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Robocall about yard waste raises questions in Oyster Bay

Town of Oyster Bay Supervisor Joseph Saladino used

Town of Oyster Bay Supervisor Joseph Saladino used a town emergency phone network to notify residents of pickup days for yard waste. Credit: Howard Schnapp

Some Oyster Bay residents were surprised Monday to receive a robocall on the town’s emergency phone network from Republican Town Supervisor Joseph Saladino, who is running for election next week for the office to which he was appointed earlier this year.

Though the phone network was dubbed by town officials as “Swift 911” for swiftly notifying town residents about emergencies, Saladino was calling about yard waste.

“Hi, This is Supervisor Joe Saladino,” the call began. “Recycling yard waste is an important way to protect our environment and save tax dollars. If you have Town of Oyster Bay sanitation, your leaves will continue to be collected on your regular waste collection day. Residents with private sanitation will have their bagged leaves picked up on Wednesdays by the Town of Oyster Bay. Collection begins this Wednesday, Nov. 1.”

Some Oyster Bay residents, including Saladino’s Democratic opponent Marc Herman, suggested that Saladino was using the town network as an alternate way to reach voters after promising not to send town mailings before Election Day.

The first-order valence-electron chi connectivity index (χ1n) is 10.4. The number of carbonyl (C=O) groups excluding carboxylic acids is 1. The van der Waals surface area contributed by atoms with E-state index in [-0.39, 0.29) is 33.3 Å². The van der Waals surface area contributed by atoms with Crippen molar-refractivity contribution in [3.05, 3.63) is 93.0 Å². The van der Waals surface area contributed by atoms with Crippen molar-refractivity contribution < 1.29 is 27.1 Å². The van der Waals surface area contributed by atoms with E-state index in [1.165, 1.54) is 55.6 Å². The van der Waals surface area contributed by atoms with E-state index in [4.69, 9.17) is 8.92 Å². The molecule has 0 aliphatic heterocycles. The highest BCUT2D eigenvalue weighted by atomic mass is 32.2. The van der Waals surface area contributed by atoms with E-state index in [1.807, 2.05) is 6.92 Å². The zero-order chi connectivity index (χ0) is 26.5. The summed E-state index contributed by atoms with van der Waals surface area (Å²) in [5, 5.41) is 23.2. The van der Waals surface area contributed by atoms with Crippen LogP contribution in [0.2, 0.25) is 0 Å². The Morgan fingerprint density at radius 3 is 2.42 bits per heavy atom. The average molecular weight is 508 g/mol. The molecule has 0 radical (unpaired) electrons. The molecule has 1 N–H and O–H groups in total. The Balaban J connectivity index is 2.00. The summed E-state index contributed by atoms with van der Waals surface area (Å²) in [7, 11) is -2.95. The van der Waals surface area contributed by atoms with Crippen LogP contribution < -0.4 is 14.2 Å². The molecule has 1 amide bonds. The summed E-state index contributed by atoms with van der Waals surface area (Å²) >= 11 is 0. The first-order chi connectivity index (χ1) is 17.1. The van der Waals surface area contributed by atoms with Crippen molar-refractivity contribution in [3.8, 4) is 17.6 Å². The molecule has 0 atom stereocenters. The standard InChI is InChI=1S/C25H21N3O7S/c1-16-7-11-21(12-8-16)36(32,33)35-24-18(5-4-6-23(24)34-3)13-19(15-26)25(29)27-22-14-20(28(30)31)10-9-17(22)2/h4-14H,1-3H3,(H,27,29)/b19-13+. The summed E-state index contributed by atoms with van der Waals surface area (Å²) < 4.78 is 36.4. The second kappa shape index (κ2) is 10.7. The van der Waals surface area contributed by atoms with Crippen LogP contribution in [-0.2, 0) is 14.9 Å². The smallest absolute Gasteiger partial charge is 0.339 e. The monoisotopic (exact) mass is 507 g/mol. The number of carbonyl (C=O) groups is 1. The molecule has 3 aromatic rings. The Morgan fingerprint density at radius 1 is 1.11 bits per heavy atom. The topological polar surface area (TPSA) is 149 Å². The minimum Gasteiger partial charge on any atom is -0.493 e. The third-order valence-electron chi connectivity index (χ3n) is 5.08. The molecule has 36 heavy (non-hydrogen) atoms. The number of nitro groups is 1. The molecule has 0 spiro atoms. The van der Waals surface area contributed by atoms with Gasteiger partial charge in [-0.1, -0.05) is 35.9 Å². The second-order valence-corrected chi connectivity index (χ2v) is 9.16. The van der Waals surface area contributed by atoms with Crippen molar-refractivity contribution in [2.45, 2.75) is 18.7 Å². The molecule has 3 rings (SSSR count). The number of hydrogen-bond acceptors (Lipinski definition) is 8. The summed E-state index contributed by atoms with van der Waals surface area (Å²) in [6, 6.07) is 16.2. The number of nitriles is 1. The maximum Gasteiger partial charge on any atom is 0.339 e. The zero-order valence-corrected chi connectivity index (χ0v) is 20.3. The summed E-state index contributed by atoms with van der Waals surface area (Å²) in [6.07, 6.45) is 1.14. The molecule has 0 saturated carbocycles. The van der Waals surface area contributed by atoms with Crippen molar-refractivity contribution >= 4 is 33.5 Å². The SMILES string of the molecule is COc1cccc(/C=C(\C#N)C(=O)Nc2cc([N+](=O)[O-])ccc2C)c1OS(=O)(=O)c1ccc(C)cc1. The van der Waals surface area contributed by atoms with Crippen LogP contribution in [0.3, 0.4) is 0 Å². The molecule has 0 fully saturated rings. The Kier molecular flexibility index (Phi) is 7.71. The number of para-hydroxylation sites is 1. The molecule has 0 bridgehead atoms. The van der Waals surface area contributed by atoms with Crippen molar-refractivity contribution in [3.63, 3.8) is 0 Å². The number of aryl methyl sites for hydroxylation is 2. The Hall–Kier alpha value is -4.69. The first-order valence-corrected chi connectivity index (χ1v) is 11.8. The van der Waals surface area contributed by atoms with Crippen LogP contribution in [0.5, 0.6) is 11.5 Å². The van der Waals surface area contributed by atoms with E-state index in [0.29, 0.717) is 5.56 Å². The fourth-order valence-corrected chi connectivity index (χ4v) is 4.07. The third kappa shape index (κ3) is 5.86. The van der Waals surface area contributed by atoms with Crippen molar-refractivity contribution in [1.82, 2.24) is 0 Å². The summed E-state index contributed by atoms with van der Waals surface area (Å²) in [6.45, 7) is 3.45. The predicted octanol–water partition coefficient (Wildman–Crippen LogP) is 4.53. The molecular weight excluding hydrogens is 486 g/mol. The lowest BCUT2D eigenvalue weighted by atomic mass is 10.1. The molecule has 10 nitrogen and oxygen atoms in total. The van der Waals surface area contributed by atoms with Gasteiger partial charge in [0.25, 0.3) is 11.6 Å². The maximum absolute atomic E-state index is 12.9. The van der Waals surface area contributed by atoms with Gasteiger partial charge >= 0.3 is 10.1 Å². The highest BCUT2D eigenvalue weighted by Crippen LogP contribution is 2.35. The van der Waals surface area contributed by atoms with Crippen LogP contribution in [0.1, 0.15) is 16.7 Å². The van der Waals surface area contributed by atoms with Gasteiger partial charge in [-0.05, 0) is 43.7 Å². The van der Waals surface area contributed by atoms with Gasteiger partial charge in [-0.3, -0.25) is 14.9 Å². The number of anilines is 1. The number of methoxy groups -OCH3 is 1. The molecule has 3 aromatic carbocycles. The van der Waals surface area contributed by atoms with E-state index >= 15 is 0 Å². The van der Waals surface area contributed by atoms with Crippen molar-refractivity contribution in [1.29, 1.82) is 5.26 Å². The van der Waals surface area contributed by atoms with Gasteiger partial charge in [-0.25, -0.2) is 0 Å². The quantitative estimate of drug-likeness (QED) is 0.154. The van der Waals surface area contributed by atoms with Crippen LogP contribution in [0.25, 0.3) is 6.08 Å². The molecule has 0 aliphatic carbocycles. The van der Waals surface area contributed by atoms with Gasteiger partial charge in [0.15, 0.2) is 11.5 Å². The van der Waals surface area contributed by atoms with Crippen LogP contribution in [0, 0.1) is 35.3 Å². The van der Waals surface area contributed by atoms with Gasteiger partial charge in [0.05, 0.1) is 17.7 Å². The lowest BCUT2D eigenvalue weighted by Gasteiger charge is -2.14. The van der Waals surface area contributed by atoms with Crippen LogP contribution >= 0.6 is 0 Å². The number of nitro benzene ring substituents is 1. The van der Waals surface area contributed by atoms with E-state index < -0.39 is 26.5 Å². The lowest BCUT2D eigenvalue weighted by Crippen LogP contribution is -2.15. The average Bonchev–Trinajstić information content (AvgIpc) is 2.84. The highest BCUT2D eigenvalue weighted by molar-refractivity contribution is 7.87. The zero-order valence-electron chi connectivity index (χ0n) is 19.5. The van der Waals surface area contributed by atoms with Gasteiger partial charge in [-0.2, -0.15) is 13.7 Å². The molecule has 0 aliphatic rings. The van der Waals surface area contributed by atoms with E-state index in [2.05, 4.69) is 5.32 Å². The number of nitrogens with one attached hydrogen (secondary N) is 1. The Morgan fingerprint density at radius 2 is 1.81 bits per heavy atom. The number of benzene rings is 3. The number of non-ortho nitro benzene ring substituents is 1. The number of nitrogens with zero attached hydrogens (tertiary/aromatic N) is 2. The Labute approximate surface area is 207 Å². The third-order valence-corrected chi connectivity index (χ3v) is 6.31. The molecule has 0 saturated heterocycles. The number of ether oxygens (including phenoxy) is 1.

“Appointed Supervisor Saladino’s taxpayer funded political campaign has reached a dangerous, new low by tying up the Town’s 911 emergency lines for a self-promotional announcement on yardwork,” Herman said in a statement. “Saladino is the ‘supervisor who cried wolf,’ putting residents at risk when there is a real emergency.”

But Town Spokesman Brian Nevin, in an emailed statement, said, “Leaf collection begins in two days and residents were misinformed by the prior administration of the proper collection dates. The delivery of government services takes priority over political bickering.”

Nassau County legislative Democrats had made similar complaints in 2012 when Republican County Executive Edward Mangano used the county’s emergency phone network to make robocalls to residents that promoted his proposed police precinct consolidation.

Nevin, who was then Mangano’s spokesman, accused Democrats then of “engaging in a political smear campaign to stop the county executive from speaking directly with residents.”

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